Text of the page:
Otte v. Pierce, 15888.

Docket Nº15888.
Citation118 Colo. 123, 194 P.2d 331
Case DateApril 19, 1948
CourtSupreme Court of Colorado

194 P.2d 331

118 Colo. 123


No. 15888.

Supreme Court of Colorado, en Banc.

April 19, 1948

Rehearing Denied June 7, 1948.

Error to District Court, City and County of Denver; Osmer E. Smith, Judge.

Action to annul marriage by Alvia Leroy Pierce against Florence Mildred Otte, otherwise known as Florence Mildred Pierce. The defendant filed a cross-complaint for separate maintenance. To review the judgment, the defendant brings error.

Reversed and remanded with instructions.

STONE, J., dissenting.

[118 Colo. 124] John T. Dugan, of Denver, for plaintiff in error.

Edward H. Sherman, of Denver, for defendant in error.

HAYS, Justice.

Defendant in error, Alvia Leroy Pierce, plaintiff below, brought this action against plaintiff in error, Florence Mildred Otte, to annul a purported marriage between the parties performed August 2, 1939, upon the alleged ground that defendant had a husband living at the time of said marriage from whom she was not divorced. Defendant in her answer admitted her marriage to plaintiff, but denied that she had a husband at the time of said marriage, and filed a cross complaint for separate maintenance.

In support of his allegations, plaintiff testified that defendant, prior to their marriage, had told him that she was previously married to Paul Otte and that she had secured a divorce from him. Defendant testified that she was never married to Otte; that she never told plaintiff she had been; and that she was free, August 2, 1939, to marry plaintiff. The issues were submitted to a jury, acting in an advisory capacity, which found in favor of plaintiff and against defendant. The court adopted the findings of the jury and entered judgment thereon for annulment in favor of plaintiff. Since the verdict of annulment was returned it was unnecessary for the jury to pass upon the question of separate maintenance under court's instructions. The judgment is now here for review on writ of error.

This case is here for the fourth time, the previous opinions being in Pierce v. Otte, 111 Colo. 374, 142 P.2d [118 Colo. 125] 283; Otte v. Pierce, 111 Colo. 386, 142 P.2d 280; Otte v. Pierce, 116 Colo. 77, 178 P.2d 676. This opinion should be considered in connection with the above decisions.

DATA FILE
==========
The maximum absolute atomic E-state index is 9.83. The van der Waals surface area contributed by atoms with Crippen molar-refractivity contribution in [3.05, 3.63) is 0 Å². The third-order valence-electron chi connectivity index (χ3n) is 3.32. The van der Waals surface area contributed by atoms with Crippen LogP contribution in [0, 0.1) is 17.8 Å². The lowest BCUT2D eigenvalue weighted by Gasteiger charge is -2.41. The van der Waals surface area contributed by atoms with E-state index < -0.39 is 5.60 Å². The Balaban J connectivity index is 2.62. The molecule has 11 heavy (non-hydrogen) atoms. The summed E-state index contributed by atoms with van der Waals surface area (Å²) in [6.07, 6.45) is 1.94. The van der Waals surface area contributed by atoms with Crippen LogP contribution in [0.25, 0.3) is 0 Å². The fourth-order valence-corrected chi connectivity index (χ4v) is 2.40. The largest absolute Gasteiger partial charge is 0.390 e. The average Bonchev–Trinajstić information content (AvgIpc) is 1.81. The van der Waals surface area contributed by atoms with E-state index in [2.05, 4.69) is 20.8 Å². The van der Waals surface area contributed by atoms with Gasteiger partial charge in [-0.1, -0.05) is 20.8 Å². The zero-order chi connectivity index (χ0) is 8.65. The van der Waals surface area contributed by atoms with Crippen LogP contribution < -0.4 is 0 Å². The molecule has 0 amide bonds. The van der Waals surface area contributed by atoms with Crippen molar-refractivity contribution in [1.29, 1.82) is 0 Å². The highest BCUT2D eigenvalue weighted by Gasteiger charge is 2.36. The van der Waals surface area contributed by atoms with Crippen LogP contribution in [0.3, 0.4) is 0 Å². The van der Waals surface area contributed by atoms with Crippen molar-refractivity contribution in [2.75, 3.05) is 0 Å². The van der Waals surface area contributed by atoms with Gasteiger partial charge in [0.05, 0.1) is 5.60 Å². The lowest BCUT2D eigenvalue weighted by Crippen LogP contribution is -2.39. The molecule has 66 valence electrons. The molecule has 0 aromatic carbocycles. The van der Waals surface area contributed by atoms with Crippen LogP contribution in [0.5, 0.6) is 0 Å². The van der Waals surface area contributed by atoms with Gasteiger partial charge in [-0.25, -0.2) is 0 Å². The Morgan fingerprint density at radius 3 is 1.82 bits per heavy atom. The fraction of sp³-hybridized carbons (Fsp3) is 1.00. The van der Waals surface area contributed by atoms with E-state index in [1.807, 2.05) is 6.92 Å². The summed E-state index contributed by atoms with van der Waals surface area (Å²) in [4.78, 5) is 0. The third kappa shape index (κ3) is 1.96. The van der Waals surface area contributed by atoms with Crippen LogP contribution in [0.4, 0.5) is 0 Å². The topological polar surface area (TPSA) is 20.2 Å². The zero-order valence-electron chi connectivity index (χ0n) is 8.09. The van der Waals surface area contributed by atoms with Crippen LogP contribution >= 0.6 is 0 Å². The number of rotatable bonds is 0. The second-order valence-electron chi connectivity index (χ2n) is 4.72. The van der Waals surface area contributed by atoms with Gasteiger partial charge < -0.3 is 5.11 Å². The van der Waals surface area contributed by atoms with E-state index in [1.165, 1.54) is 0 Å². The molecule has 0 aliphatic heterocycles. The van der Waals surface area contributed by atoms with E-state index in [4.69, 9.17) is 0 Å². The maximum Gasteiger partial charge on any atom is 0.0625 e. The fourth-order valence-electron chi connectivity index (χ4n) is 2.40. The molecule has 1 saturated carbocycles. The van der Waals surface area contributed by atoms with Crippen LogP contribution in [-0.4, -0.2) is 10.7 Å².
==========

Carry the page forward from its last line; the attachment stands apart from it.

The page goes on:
There are nine separate specifications upon which plaintiff in error relies for a reversal of the judgment. We elect to dispose of the case upon the point that the trial court erred in entering judgment for plaintiff and against defendant.

The facts necessary for a proper understanding of this opinion are: That plaintiff and defendant were ceremoniously married [194 P.2d 332] August 2, 1939, and at all times thereafter and until July 8, 1941, lived together as husband and wife; that on September 4, 1940, defendant, under the name of Florence Ottie, brought suit for divorce against Paul Ottie, No. A-28588, in the Denver district court, and an interlocutory decree was entered January 9, 1941, the decree becoming final July 10, 1941. The evidence was conflicting as to defendant's motive in instituting the divorce action against Otte, but in view of our disposition of the case, the reason therefor is immaterial. It is sufficient, for the purposes of this review, to state that plaintiff testified he learned January 9, 1941, for the first time, that defendant was not divorced from Otte, when he saw the notice of the granting of the interlocutory decree in Ottie v. Ottie, in a newspaper. Plaintiff contends that he entered into the alleged marriage unaware of the willful concealment by defendant of the fact that she was not divorced, and that by reason of such deception, is entitled to an annulment of the marriage. While the record herein furnishes ample grounds for questioning whether plaintiff was an innocent participant in the alleged illegal marriage, from its inception to January 9, 1941, he freely admits that he continued to cohabit with defendant after that date and until July 8, 1941, a period of six months after he had acquired full knowledge concerning defendant's true marital status, the last date [118 Colo. 126] being two days prior to the judicial removal of the alleged impediment of the previous marriage.